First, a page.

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Baker-Polito Administration Provides Weekly Dose Updates, $100 Million for Disproportionately Impacted Communities, Announces Homebound Vaccination Program

caution sign The information on this page may be outdated as it was published 3 years ago.

Today, the Baker-Polito Administration announced the weekly distribution of COVID-19 vaccine doses to providers across the Commonwealth. The Commonwealth has received 330,000 first and second doses from the federal government as part of the state allocation of doses.

The Administration also announced $100 million in funding for four communities – Chelsea, Everett, Methuen and Randolph – that are all designated hardest hit communities but received disproportionately smaller levels of federal funding in the recently passed $1.9 trillion American Rescue Plan Act compared to other communities.

The Administration also announced the launch of the Commonwealth’s homebound vaccination program to build on the Administration’s efforts to ensure that all residents of the Commonwealth have equitable access to the vaccine.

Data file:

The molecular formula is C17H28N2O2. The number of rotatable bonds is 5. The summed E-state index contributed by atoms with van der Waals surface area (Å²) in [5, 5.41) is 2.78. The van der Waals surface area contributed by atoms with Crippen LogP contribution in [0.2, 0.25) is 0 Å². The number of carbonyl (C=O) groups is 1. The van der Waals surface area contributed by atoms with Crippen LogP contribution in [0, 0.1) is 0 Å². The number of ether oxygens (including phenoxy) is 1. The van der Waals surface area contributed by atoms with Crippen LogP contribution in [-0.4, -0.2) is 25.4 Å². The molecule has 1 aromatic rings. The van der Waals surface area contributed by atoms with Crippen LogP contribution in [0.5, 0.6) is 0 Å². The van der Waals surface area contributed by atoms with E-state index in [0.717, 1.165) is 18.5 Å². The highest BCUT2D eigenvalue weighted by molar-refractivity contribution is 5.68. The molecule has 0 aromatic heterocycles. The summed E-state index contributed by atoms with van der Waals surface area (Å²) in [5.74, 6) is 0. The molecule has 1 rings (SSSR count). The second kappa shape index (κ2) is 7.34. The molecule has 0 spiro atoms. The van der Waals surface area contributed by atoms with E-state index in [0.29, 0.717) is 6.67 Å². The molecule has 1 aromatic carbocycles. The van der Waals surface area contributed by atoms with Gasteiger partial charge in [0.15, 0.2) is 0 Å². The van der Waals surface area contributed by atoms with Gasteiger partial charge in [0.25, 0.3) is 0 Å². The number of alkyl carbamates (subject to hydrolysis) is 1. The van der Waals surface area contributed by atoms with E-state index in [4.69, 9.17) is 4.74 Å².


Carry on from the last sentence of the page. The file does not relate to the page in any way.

Dose Update

The Administration provided the weekly update for doses allocated from the federal government.

This week, the state received a modest increase in supply of first doses, for a total of 172,000. This includes 7,900 doses of J&J vaccine.

In total, the Commonwealth received 330,000 first and second doses as part of the state allocation. These figures do not include doses provided directly from the federal government to the Federal Retail Pharmacy Program or to Federally Qualified Health Centers (FQHC).

This week, first doses and second dose state allocations (total doses), were distributed among providers as follows:

  • Health systems and health care providers (excluding community health centers): 115,120
  • Mass vaccination locations: 109,750